Mini Book Reviews

Mini Book Reviews

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I’ll be sharing mini book reviews here on the blog.

(I borrowed each of these books from the library because I wanted to, all opinions are 100% honestly mine, and I’m not compensated in any way for writing them.)

My goal is to help you find books that you–or the young readers in your life–will love.

Mini Book Reviews

Writing Magic (MG)

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by Gail Carson Levine

Writing Magic is a collection of writing advice geared specifically for young writers, covering everything from voice to characters to dialogue to point of view, using examples from her own books and others to illustrate her point. Carson Levine is thorough, addressing nearly every aspect of storytelling, while keeping chapters short, easy, and accessible. Each chapter ends with writing exercises to practice the concept just discussed.

As a lover of kids’ books and of writing books, I really enjoyed this. Her tone is friendly, engaging, and helpful, and the exercises were intriguing (especially the one at the end, but I won’t spoil it). This is a wonderful book for any child or teen who loves to write (the recommended age is 8+, and I agree with that)–I wish I had had it when I was starting out.

Mini Book Reviews

Red Queen (YA)

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by Victoria Aveyard

This is a story of “haves” and “have-nots,” where the “haves” have superpowers and the “have-nots” get trampled underfoot. A “have-not” girl gets unexpectedly thrown in among the “haves,” for surprising reasons and with dire consequences. It’s like X-Men meets Gladiator meets British history’s War of the Roses, where everyone did whatever they could to get the crown.

This book had me hooked from page one—the voice was engaging, the world was intriguing, and the stakes kept rising. If I could have read it straight through in one sitting, I would have, but instead it rattled around in my head whenever I wasn’t reading. It was almost a relief to finish it and have closure for the story, but it was also a relief knowing that there are three more in the series to read—when I have a full day to devote to reading.

Mini Book Reviews

Thirteenth Child (YA)

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by Patricia C. Wrede

This is a coming of age story of a girl on the frontier in an alternate America where magic is a part of daily life and woolly mammoths and steam dragons threaten the settlements. Eff Rothmer must sort out her relationships with magic, her family, the frontier, and herself, while confronting greater threats to the west and the nation.

I love this book. In fairness, this was my second time reading it, so I already knew I loved it. I read it years ago, before the second and third in the series came out, and I’ve been wanting for a while to read the other two, and I finally got around to rereading this one so that I could go ahead and read the others. Wrede is just brilliant–how she reinvents America while keeping it recognizable, devises interweaving magic systems, and creates characters that you fall in love with.

From a writer’s perspective, I learned from this book to ask the question, “What is the story the character is telling herself?” What is the internal monologue, the mantra, whether uplifting or negative? Eff definitely tells herself a story throughout the book, and it defines who she is, and her twin brother tells himself a very different story. We all, as humans, tell ourselves stories that define who we are–whether we say we’re not good enough, or whether we tell ourselves that we’re strong and we’ve got this, or whatever the story may be–and they help shape who we become. I’m going to be paying more attention to those stories within my own characters, and I’m also going to be careful about the stories I tell myself, to keep them positive.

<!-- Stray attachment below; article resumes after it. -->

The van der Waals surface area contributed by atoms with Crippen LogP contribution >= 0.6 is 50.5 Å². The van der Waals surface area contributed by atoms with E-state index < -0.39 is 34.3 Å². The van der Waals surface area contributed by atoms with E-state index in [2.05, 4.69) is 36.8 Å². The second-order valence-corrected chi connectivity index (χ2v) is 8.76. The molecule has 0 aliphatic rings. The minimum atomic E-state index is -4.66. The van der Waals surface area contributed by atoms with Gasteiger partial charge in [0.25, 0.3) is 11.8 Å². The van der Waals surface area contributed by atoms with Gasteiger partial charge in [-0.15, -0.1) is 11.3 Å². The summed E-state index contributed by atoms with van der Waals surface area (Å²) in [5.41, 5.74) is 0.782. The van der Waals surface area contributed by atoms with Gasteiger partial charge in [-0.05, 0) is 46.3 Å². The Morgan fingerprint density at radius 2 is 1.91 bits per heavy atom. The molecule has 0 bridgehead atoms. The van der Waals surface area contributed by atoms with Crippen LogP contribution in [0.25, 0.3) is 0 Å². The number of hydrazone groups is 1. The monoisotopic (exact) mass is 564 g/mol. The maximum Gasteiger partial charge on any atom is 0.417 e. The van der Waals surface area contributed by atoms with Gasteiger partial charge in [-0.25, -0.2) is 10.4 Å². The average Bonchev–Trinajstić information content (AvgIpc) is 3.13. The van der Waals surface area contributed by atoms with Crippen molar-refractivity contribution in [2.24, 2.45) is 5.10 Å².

Mini Book Reviews

Forgive Me, I Meant to Do It (MG)

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by Gail Carson Levine

This collection of false apology poems (where the poem comes from someone who is not sorry at all) covers a range of topics from sibling fights to fairy tales to nursery rhymes and beyond.

I didn’t know what to expect when I discovered this book at my library, but I thought it was a lot of fun. The form of the false apology poem is simple—not intimidating for someone who thinks they don’t like poetry or who has never been introduced to it. I laughed at several of the poems, and the whole book is very lighthearted, though each poem is confessing to something rather terrible. I don’t think it’s on a level with some of Levine’s other work, but it’s worth reading if you like her style (or if you like people saying harsh things in an apologetic way).

Mini Book Reviews

A Court of Thorns and Roses (YA)

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by Sarah J. Maas

This book is a mash-up retelling of Beauty and the Beast and the legend of Tam Lin, intended for a YA audience, with a good deal of faerie mixed in.

I disliked this book so much I couldn’t even finish it–I made it about three-quarters of the way through. I almost stopped twice before that, but those are two of my favorite legends, and I really wanted to see what she did with them, so I pushed through.

My three major issues: too much sex (definitely not suitable for a younger audience); one of my least favorite characters was getting way too much “screen time”; and I didn’t like her writing style (which was what nearly made me quit the first couple of times). That said, she has a rabid fan base that eagerly awaits each upcoming book, and many of them adore the character I hate. To each his/her own.

Mini Book Reviews

The Voyages of Dr. Dolittle (MG)

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by Hugh Lofting

This is one volume of the classic story of Dr. Dolittle, the English naturalist who can talk to animals. He and his young protegee Tommy Stubbins go on an epic adventure, meeting many interesting people and creatures along the way.